Syria crisis: Putin 'confident' on chemical weapons plan

Vladimir Putin says he is "hopeful" that Syria will fulfil the international plan to destroy its chemical weapons

Russia's President Vladimir Putin says he is "confident" Syria's chemical weapons can be destroyed under a US-Russian plan, but not "100% sure".

Speaking to reporters he reiterated Moscow's view that the opposition may have carried out last month's deadly attack in the Damascus suburbs.

President Bashar al-Assad has warned it could take about a year to destroy Syria's chemical stockpiles.

The disarmament plan was unveiled by the US and Russia last weekend.

The West wants the deal enshrined in a UN resolution backed by the threat of military force, but Russia - Syria's ally - objects.

Addressing a meeting of the Valdai International Discussion Club in Russia's north-western Novgorod region, Mr Putin pointed out that Syria had already made steps to join the international Chemical Weapons Convention.

"These are practical steps which the Syrian government has already made," he said.

"Whether we will manage to see everything through, I cannot say 100%. But everything that we have seen up to now, in recent days, inspires confidence that this is possible and that it will be done."

President Putin insisted it was not proven that the Syrian government was behind the chemical weapons attack in the Damascus suburb of Ghouta that killed hundreds of people in August.

Syria's chemical weapons

  • CIA believes Syria's arsenal can be "delivered by aircraft, ballistic missile, and artillery rockets"
  • Syria believed to possess mustard gas, sarin, and tried to develop VX gas
  • Syria has agreed to join Chemical Weapons Convention; it signed Biological and Toxin Weapons Convention in 1972 but never ratified

Sources: CSIS, RUSI

"It is clear that (chemical) arms were used... it's just not clear who did it," he said, adding: "We have every reason to believe that it was a provocation."

Damascus - backed by Moscow - has insisted that rebel forces carried out last month's attack.

In an earlier interview with Fox News, Mr Assad said the issue of destroying Syria's stockpiles of chemical weapons was "a very complicated operation, technically".

"And it needs a lot of money, some estimates (say) about a billion [dollars].

"So it depends, you have to ask the experts what they mean by quickly. It has a certain schedule. It needs a year, or maybe a little bit more."

Russia's Deputy Foreign Minister Sergei Ryabkov said on Wednesday that President Assad was "very serious" about the disarmament plan.

After talks in Syria, he said Damascus would fulfil its commitment to eliminate its chemical weapons by mid-2014.

Analysis

The fighting over Azaz seems to have evolved accidentally, rather than having been part of a long-planned offensive. Still, there is a long record of skirmishing between jihadi militias and FSA brigades for control of the border crossings into Turkey (along with all the lucrative income from smuggling and stealing from aid shipments). Tensions between the two groups have been steadily escalating.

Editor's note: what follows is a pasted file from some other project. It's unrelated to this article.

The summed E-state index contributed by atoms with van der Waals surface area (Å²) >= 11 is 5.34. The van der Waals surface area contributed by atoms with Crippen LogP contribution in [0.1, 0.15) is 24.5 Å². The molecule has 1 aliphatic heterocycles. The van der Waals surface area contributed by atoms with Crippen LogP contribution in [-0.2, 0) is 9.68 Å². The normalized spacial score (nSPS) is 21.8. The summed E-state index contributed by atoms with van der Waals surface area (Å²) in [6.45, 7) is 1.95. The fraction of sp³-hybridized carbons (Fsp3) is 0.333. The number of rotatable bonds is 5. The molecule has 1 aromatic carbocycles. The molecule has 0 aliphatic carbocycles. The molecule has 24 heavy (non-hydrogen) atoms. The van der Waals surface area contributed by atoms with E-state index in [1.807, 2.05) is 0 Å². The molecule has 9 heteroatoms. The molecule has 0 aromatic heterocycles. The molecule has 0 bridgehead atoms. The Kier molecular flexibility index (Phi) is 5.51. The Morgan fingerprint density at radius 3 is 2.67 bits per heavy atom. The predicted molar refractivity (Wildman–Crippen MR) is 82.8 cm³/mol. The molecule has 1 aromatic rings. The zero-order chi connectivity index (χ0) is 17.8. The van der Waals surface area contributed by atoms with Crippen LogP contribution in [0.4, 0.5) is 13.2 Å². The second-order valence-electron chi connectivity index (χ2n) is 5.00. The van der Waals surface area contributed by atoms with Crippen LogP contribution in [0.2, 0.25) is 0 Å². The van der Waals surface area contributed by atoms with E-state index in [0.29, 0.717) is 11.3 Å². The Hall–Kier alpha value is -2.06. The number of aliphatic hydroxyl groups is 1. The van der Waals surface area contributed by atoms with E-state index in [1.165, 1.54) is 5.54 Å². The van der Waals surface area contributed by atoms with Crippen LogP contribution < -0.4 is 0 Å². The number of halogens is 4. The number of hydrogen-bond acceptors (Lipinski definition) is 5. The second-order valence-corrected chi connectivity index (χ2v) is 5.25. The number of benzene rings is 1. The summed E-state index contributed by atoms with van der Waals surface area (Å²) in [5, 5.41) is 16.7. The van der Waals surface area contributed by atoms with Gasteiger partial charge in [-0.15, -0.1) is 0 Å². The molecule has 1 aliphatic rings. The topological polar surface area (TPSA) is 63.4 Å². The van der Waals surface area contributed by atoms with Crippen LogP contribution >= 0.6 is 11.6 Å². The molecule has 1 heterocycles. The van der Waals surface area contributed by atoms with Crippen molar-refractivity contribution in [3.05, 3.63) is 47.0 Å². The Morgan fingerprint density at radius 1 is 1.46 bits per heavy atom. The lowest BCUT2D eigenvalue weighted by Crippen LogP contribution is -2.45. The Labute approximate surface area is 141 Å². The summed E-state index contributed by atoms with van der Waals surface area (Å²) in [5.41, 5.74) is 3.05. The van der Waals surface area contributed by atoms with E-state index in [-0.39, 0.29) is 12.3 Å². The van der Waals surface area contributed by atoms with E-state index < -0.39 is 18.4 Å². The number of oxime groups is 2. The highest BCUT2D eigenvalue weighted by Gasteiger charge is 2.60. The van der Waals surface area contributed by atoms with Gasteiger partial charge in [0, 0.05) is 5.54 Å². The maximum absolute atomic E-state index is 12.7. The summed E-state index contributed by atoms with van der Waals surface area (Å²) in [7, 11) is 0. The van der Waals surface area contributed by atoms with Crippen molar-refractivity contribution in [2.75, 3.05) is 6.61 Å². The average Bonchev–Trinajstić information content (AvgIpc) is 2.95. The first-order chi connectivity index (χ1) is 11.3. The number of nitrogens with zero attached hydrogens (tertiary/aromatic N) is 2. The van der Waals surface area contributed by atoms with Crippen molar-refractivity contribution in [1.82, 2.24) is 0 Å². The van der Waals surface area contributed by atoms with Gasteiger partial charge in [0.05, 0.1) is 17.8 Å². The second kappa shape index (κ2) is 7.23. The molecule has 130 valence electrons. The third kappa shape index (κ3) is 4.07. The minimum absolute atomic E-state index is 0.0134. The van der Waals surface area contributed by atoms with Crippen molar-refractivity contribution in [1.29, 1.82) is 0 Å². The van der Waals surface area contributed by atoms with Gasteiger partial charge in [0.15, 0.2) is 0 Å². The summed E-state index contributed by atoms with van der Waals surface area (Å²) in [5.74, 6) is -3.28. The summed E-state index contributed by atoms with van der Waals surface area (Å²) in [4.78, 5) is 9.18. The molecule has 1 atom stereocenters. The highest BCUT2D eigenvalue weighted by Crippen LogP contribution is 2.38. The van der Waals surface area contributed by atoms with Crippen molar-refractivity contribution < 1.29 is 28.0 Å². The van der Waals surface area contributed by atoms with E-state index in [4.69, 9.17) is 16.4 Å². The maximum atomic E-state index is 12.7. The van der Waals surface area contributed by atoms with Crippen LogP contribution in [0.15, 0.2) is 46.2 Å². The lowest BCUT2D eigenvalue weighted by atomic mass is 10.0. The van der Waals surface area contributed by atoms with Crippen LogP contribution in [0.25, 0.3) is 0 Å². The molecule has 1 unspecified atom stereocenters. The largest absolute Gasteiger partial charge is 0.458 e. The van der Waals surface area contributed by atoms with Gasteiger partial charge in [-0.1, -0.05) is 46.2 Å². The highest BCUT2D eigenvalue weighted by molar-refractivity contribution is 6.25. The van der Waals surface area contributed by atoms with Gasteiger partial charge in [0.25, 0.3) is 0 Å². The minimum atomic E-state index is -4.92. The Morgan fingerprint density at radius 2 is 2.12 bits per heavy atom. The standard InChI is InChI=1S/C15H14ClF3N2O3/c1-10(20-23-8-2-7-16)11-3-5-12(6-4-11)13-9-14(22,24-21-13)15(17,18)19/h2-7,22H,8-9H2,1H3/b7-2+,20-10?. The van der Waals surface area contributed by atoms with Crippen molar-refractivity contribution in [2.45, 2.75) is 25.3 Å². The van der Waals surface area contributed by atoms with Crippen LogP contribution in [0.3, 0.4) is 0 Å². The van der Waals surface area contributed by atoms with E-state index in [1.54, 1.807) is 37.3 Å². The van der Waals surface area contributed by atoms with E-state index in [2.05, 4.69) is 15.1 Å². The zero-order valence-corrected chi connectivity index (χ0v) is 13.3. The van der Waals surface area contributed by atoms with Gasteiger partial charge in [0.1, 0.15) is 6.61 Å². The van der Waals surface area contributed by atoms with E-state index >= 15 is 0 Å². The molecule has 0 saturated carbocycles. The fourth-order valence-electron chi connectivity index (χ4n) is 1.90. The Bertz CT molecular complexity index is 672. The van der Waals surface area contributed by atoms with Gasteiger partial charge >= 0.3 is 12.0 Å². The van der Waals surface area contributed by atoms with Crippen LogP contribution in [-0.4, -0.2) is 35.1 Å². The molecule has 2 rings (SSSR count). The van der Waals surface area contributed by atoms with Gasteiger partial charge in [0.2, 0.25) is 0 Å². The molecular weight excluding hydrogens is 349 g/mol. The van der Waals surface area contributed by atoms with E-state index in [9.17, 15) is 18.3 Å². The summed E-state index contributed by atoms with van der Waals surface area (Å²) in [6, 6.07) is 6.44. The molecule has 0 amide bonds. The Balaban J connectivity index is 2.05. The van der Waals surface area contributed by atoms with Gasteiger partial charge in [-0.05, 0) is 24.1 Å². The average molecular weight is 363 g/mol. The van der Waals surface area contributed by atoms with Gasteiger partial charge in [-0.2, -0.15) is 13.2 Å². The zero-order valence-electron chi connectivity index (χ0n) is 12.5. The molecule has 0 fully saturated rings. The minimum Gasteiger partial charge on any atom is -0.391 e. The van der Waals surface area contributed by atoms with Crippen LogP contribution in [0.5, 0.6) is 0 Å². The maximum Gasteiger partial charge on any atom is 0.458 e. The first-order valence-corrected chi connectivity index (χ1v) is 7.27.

What does this mean for the Syrian revolution? In the long term, the United States and other Western governments might be more willing to support the Free Syrian Army if they see real distance between it and the jihadis. In the short term, if the rebels are fighting each other, they are not fighting the regime.

Meanwhile, members of the world's chemical weapons watchdog are due to meet on Sunday to discuss the first steps in securing and destroying the Syrian arsenal, AP news agency reported.

Michael Luhan, spokesman for the Organisation for the Prohibition of Chemical Weapons, said the group's executive council would debate the US-Russian plan.

Jihadists clash

In another development, evidence has emerged of further infighting among rebel groups in Syria.

In the town of Azaz, near the Turkish border, jihadists from the al-Qaeda-linked group the Islamic State in Iraq and Syria (Isis), reportedly clashed with fighters from the Western-backed Free Syrian Army (FSA).

Activists said that Isis fighters had overrun the town in what is believed to be one of the biggest confrontations so far between the jihadists and the FSA.

The UK-based pro-opposition group the Syrian Observatory for Human Rights said the clashes erupted after a failed attempt to kidnap a German doctor working in the area.

Turkey closed one of its border gates near Azaz in response to the fighting, Reuters reported.

More than 100,000 people have been killed since Syria's civil war began in early 2011, according to the UN.

Millions have fled the country and millions more have been left homeless.

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